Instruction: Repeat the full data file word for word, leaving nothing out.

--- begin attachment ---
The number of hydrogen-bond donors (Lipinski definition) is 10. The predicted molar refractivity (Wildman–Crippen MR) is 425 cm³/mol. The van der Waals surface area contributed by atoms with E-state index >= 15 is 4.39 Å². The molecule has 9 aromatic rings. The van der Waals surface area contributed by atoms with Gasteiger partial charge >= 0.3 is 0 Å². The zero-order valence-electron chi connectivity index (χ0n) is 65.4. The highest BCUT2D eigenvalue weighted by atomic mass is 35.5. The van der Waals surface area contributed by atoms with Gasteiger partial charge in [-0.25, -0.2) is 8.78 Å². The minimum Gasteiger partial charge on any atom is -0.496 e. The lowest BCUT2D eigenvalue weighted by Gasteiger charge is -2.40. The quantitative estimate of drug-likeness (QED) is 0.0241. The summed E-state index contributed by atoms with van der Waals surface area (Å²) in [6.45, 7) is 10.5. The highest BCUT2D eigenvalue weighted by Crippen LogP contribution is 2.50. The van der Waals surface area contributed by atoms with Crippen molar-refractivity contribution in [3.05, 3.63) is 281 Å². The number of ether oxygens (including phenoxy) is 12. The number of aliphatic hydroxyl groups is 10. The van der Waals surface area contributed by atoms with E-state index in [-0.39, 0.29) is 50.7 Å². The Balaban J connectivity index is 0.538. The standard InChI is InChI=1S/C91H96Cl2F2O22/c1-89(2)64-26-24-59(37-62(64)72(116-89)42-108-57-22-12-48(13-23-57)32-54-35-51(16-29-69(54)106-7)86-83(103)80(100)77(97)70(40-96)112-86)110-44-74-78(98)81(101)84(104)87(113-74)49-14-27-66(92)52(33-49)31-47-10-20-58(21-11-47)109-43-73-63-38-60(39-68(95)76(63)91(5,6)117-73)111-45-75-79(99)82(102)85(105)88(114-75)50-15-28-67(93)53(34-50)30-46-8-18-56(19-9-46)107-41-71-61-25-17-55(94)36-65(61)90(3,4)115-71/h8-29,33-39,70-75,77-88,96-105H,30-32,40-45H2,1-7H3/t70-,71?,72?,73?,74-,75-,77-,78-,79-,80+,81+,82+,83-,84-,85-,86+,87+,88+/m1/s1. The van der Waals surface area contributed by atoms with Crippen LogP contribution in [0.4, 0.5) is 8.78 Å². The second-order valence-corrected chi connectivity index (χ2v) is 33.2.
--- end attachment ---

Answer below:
The number of hydrogen-bond donors (Lipinski definition) is 10. The predicted molar refractivity (Wildman–Crippen MR) is 425 cm³/mol. The van der Waals surface area contributed by atoms with E-state index >= 15 is 4.39 Å². The molecule has 9 aromatic rings. The van der Waals surface area contributed by atoms with Gasteiger partial charge >= 0.3 is 0 Å². The zero-order valence-electron chi connectivity index (χ0n) is 65.4. The highest BCUT2D eigenvalue weighted by atomic mass is 35.5. The van der Waals surface area contributed by atoms with Gasteiger partial charge in [-0.25, -0.2) is 8.78 Å². The minimum Gasteiger partial charge on any atom is -0.496 e. The lowest BCUT2D eigenvalue weighted by Gasteiger charge is -2.40. The quantitative estimate of drug-likeness (QED) is 0.0241. The summed E-state index contributed by atoms with van der Waals surface area (Å²) in [6.45, 7) is 10.5. The highest BCUT2D eigenvalue weighted by Crippen LogP contribution is 2.50. The van der Waals surface area contributed by atoms with Crippen molar-refractivity contribution in [3.05, 3.63) is 281 Å². The number of ether oxygens (including phenoxy) is 12. The number of aliphatic hydroxyl groups is 10. The van der Waals surface area contributed by atoms with E-state index in [-0.39, 0.29) is 50.7 Å². The Balaban J connectivity index is 0.538. The standard InChI is InChI=1S/C91H96Cl2F2O22/c1-89(2)64-26-24-59(37-62(64)72(116-89)42-108-57-22-12-48(13-23-57)32-54-35-51(16-29-69(54)106-7)86-83(103)80(100)77(97)70(40-96)112-86)110-44-74-78(98)81(101)84(104)87(113-74)49-14-27-66(92)52(33-49)31-47-10-20-58(21-11-47)109-43-73-63-38-60(39-68(95)76(63)91(5,6)117-73)111-45-75-79(99)82(102)85(105)88(114-75)50-15-28-67(93)53(34-50)30-46-8-18-56(19-9-46)107-41-71-61-25-17-55(94)36-65(61)90(3,4)115-71/h8-29,33-39,70-75,77-88,96-105H,30-32,40-45H2,1-7H3/t70-,71?,72?,73?,74-,75-,77-,78-,79-,80+,81+,82+,83-,84-,85-,86+,87+,88+/m1/s1. The van der Waals surface area contributed by atoms with Crippen LogP contribution in [0.4, 0.5) is 8.78 Å². The second-order valence-corrected chi connectivity index (χ2v) is 33.2.